In this interview for 3:AM Magazine, Chris Letheby argues that even though psychedelics may induce delusions or imaginary phenomena, their use can also lead to accurate knowledge and insights into one’s own mind and consciousness. He also discusses some of the key differences between antidepressant use, which can be dehumanizing, and psychedelic use, which is often transformative.
“I just think that our intuitive conception of how drugs like SSRIs work fits the description of what some thinkers regard as a dehumanising treatment modality. What’s the description? Basically, they re-wire you from the bottom up, and you, as a person, don’t really have anything to do with it. The change in personality or mood is alien—it’s inserted ‘from the outside’ of one’s biography, by the drug, rather than being a meaningful and comprehensible change that one goes through and can incorporate into one’s autobiography. This contrasts starkly with prototypical psychotherapies, be it cognitive-behavioural therapy, Freudian analysis, exposure therapy, or whatever, where there is a sense that the transformation results from learning and insight, and the subject, post-transformation, can tell a plausible story about how and why that particular experience or insight transformed them in the way that it did.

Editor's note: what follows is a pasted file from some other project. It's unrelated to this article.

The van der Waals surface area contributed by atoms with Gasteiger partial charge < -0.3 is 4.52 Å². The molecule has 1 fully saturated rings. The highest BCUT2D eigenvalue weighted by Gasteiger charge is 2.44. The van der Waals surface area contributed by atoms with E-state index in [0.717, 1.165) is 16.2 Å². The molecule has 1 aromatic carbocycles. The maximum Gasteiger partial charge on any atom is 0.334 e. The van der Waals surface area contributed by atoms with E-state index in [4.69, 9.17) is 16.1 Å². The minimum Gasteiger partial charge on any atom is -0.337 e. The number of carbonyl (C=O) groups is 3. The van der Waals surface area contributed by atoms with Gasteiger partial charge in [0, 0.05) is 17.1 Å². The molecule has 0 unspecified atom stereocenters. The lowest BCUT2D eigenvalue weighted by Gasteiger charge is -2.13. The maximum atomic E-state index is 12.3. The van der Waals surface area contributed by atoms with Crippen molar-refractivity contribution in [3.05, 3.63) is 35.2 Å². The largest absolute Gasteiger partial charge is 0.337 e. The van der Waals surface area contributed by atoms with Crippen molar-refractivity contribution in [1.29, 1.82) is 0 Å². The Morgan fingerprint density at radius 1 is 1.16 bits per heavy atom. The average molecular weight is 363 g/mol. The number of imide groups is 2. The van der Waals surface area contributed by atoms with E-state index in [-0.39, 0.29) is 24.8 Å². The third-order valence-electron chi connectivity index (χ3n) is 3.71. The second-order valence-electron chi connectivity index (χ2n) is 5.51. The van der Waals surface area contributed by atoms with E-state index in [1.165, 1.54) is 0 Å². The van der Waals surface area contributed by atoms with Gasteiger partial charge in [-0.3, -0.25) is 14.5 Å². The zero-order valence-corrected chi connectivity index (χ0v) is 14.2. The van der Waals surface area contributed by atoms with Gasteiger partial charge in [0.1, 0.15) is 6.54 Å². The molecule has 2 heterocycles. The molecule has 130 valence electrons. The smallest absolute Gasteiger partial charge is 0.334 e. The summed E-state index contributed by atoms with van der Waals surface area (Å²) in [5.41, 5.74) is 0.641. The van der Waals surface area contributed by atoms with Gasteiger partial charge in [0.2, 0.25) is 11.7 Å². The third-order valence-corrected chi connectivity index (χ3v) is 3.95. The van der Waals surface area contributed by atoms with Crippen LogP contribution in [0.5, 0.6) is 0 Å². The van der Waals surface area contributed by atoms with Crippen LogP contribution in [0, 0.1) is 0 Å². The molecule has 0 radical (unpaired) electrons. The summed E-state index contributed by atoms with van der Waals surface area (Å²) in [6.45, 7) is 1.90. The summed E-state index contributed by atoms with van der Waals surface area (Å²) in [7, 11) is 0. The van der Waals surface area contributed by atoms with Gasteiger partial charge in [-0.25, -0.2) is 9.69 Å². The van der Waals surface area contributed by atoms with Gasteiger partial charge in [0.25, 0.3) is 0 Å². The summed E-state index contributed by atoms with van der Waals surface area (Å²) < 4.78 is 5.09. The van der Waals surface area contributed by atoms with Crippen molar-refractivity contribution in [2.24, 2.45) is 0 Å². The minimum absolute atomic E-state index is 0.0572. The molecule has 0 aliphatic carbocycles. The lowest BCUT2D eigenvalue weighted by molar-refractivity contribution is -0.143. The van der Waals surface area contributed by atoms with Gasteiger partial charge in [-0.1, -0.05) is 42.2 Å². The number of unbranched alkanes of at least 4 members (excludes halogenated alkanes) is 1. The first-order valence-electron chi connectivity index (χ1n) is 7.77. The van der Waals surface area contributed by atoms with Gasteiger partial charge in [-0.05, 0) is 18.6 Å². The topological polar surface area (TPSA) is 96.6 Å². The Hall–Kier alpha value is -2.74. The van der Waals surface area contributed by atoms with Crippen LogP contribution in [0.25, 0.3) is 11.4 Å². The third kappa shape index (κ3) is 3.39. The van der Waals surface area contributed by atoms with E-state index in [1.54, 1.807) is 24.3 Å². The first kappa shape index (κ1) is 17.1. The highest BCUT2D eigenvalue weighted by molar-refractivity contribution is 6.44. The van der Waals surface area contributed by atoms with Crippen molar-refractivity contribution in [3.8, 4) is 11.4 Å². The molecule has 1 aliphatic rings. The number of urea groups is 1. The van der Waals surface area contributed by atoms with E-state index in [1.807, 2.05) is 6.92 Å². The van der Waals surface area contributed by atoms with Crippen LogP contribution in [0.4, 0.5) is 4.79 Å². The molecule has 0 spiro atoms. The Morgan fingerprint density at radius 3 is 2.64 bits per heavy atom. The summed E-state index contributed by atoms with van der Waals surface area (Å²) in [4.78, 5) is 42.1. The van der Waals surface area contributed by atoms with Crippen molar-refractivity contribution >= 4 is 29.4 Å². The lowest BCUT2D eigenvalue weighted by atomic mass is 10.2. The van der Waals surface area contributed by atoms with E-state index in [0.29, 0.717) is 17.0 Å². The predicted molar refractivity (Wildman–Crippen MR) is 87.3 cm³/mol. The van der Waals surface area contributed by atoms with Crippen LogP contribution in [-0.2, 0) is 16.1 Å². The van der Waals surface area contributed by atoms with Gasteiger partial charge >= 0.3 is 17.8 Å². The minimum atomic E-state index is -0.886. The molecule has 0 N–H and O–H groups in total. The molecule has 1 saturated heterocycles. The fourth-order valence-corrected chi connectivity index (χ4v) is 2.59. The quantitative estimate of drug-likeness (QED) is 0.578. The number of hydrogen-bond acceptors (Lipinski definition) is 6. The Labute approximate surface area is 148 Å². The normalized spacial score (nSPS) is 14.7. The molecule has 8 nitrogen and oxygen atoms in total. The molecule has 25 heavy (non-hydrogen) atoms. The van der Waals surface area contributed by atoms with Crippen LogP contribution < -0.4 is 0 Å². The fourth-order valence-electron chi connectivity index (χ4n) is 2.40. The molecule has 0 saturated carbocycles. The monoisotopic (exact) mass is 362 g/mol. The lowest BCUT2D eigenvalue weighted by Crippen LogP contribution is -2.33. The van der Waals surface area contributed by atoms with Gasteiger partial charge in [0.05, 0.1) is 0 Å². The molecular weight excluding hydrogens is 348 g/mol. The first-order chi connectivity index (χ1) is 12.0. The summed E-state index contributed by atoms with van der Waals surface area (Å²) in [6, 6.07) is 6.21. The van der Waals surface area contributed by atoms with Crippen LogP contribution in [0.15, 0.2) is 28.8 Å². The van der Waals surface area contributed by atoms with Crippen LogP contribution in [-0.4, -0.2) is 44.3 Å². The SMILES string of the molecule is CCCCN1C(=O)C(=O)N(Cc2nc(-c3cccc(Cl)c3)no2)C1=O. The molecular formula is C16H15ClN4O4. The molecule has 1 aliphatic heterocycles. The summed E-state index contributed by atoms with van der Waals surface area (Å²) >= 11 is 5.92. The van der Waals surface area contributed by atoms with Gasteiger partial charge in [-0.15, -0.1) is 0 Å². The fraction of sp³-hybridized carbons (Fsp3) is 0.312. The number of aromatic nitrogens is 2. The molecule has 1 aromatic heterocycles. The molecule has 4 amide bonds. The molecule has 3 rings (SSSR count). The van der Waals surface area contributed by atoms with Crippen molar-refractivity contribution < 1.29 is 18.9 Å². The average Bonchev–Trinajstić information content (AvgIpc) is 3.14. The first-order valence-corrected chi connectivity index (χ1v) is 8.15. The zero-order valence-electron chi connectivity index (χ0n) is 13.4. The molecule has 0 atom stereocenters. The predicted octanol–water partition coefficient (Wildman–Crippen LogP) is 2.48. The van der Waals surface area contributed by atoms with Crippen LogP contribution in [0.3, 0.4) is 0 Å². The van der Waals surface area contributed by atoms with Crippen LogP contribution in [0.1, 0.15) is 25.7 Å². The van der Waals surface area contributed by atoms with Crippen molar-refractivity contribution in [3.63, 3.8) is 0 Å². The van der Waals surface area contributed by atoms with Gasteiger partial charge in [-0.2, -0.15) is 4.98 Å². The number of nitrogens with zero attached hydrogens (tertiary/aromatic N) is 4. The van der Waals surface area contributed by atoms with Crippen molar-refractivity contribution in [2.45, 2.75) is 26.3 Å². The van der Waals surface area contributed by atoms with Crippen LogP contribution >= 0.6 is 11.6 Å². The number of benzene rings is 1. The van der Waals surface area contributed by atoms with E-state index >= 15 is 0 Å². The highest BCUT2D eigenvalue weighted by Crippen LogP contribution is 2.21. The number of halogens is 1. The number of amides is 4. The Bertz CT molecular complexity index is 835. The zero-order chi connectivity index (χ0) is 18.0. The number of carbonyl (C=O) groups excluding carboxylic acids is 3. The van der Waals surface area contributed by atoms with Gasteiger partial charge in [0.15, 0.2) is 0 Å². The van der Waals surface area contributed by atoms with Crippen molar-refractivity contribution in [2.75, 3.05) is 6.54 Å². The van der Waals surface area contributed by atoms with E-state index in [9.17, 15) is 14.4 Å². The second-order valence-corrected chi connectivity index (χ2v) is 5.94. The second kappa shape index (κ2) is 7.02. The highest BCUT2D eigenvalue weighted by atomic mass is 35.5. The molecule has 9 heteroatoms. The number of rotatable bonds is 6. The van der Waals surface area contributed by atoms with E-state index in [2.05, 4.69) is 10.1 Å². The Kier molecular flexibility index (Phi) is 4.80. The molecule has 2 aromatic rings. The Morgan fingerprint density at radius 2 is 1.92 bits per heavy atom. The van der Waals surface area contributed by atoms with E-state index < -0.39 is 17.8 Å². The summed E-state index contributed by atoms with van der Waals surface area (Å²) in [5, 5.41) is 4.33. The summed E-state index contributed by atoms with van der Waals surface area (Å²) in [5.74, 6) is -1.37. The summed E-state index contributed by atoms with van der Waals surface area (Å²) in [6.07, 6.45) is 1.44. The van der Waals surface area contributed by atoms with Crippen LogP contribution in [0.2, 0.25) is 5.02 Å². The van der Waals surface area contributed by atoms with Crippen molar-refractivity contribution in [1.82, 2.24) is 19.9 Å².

Well, a glance at the literature on psychedelic therapy, and in particular the reports of psychedelic subjects, gives you a picture much more like the second than the first. People are talking about being transformed by meaningful learning experiences, and typically they can tell a story about why that particular experience transformed them in that particular way. Of course, they might be confabulating. But I think it’s plausible that psychedelic therapy does in fact involve something more like the intuitive picture of psychotherapy than like the intuitive picture of pharmacotherapy—explicable transformation by a meaningful conscious experience. A philosophical slogan would be that psychedelic therapy is a personal-level process.”